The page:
Sachin Tendulkar's nomination to the India's Upper House of Parliament and his acceptance, as expected, has led to a partisan debate in the country.
There is always an exaggerated response to everything the little man does, or does not do. While he struggled to reach his landmark of a century of centuries in international cricket for almost a year, Tendulkar was lampooned by critics, with the more preposterous among them suggesting it is time for the batsman to say farewell.
Yet, when he reached that milestone, there was universal celebration. Of course, a few inconsiderates thought his century was the primary cause of India's defeat to Bangladesh in that Asia Cup match and described the champion as selfish.
How often have we heard such ludicrous arguments against, statistically at least, the greatest batsman in the game after Sir Don Bradman? People peddle statistics about how Tendulkar's centuries have come in losing causes, or against weaker opponents. But is he not just doing his job, scoring as many runs as possible? Had he scored a half-century instead of a 100, would India have won those matches?
And is it really his fault that he plays in these times of Bangladesh and Zimbabwe, and not in the generation of the Thomsons, Lillees, Hadlees or the awesome West Indies pace quartet?
Damned if he does, and damned if he does not. He is a villain now among a minority for accepting the nomination to the Rajya Sabha. Had he turned it down, Tendulkar would have been described as selfish by the same critics.
The major opposition parties have refrained from criticising the nomination, made by the Congress party who lead the ruling coalition, and even welcomed it for obvious reasons. Nobody would want to alienate Tendulkar's millions of fans.
The right-wing commentators, however, have not been so happy and have launched a vitriolic campaign against Tendulkar on social media. On Twitter, their # Unfollow Sachin is trending high.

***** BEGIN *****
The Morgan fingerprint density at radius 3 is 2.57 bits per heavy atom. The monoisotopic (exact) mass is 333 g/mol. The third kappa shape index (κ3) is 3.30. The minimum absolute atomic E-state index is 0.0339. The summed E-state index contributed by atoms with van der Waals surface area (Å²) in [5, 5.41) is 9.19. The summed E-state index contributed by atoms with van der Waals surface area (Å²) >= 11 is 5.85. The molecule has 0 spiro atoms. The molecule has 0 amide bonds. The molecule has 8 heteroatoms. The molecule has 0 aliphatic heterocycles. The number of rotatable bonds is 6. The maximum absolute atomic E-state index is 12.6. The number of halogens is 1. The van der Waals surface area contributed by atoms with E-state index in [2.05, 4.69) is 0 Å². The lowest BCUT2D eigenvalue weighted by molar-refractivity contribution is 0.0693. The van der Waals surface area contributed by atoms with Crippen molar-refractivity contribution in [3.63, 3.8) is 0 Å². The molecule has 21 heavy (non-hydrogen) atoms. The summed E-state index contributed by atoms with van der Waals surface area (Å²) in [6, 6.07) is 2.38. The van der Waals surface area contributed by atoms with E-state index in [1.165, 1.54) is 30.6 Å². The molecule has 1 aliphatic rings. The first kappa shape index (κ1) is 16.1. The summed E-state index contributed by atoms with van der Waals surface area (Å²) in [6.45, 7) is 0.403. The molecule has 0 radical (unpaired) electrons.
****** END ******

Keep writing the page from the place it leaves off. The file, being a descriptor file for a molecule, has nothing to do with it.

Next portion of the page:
The criticisms range from questions over his ability to attend parliamentary sessions to his dignified silence over controversial issues – cricketing or non-cricketing – throughout his playing career. Others have accused him of selling out to the Congress party.
Sanjay Manjrekar, Tendulkar's former colleague in both the Mumbai and India dressing rooms, reckons the batting maestro may not have given "adequate consideration to the downside of accepting such an offer" and he has not "sufficiently spoken out on public issues".
What was Tendulkar supposed to do? Talk about Mumbai's civic issues after a day's cricket? Or use the press conferences to take sides in petty political bickering? And to suggest he has not given "adequate consideration" is to insult the intelligence of the man. Manjrekar should know better.
A man who claims to remember every single one of his dismissals and spends sleepless nights before matches planning his innings, would not take a blind leap into the murky world of politics. Tendulkar is not in need of power and pelf either.
At this point, it is safe to surmise he has a plan - just as he had a plan every time he walked out to bat against Wasim Akram, Glenn McGrath, Shane Warne or Muttiah Muralitharan. And he did not divulge those on the eve of matches.
Tendulkar, without a doubt, is an icon and his presence, if nothing else, would bring a lot more attention to the Indian parliament, which could mean more accountability. He has inspired a generation of cricketers and likewise could, as easily, encourage Indian youth to step into the world of politics.
In the late 1970s or early 1980s, who would have thought one of cricket's "playboys" would lead a political revolution in his country 30 years later. But Imran Khan is doing just that in Pakistan. So the jury needs to wait on Tendulkar.
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